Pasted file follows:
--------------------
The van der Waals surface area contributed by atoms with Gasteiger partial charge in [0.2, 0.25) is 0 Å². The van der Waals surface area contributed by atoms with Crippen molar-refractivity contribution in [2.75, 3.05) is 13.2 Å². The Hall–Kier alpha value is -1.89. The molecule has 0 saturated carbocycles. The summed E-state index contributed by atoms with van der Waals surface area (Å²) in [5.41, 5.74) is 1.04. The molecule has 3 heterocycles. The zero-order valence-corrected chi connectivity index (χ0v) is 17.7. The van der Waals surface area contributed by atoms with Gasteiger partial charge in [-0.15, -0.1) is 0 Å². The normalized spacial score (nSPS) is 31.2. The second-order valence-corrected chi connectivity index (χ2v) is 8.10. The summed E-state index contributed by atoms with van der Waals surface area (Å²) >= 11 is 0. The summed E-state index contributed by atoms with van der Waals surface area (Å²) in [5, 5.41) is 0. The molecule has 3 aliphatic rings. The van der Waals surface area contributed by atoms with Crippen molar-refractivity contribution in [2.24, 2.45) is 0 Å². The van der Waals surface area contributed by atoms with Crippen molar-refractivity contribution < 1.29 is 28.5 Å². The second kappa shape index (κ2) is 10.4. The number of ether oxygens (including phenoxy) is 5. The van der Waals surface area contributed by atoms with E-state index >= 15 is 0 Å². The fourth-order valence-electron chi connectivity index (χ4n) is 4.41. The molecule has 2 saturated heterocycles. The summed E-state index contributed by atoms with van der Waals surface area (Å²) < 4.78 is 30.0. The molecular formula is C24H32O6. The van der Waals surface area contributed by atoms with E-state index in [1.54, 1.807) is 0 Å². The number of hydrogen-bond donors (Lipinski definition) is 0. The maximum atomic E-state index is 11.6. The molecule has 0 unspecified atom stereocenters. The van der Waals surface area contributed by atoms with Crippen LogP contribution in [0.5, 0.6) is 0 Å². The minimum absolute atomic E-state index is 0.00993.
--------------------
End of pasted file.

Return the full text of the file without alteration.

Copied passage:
The van der Waals surface area contributed by atoms with Gasteiger partial charge in [0.2, 0.25) is 0 Å². The van der Waals surface area contributed by atoms with Crippen molar-refractivity contribution in [2.75, 3.05) is 13.2 Å². The Hall–Kier alpha value is -1.89. The molecule has 0 saturated carbocycles. The summed E-state index contributed by atoms with van der Waals surface area (Å²) in [5.41, 5.74) is 1.04. The molecule has 3 heterocycles. The zero-order valence-corrected chi connectivity index (χ0v) is 17.7. The van der Waals surface area contributed by atoms with Gasteiger partial charge in [-0.15, -0.1) is 0 Å². The normalized spacial score (nSPS) is 31.2. The second-order valence-corrected chi connectivity index (χ2v) is 8.10. The summed E-state index contributed by atoms with van der Waals surface area (Å²) >= 11 is 0. The summed E-state index contributed by atoms with van der Waals surface area (Å²) in [5, 5.41) is 0. The molecule has 3 aliphatic rings. The van der Waals surface area contributed by atoms with Crippen molar-refractivity contribution in [2.24, 2.45) is 0 Å². The van der Waals surface area contributed by atoms with Crippen molar-refractivity contribution < 1.29 is 28.5 Å². The second kappa shape index (κ2) is 10.4. The number of ether oxygens (including phenoxy) is 5. The van der Waals surface area contributed by atoms with E-state index >= 15 is 0 Å². The fourth-order valence-electron chi connectivity index (χ4n) is 4.41. The molecule has 2 saturated heterocycles. The summed E-state index contributed by atoms with van der Waals surface area (Å²) < 4.78 is 30.0. The molecular formula is C24H32O6. The van der Waals surface area contributed by atoms with E-state index in [1.54, 1.807) is 0 Å². The number of hydrogen-bond donors (Lipinski definition) is 0. The maximum atomic E-state index is 11.6. The molecule has 0 unspecified atom stereocenters. The van der Waals surface area contributed by atoms with Crippen LogP contribution in [0.5, 0.6) is 0 Å². The minimum absolute atomic E-state index is 0.00993.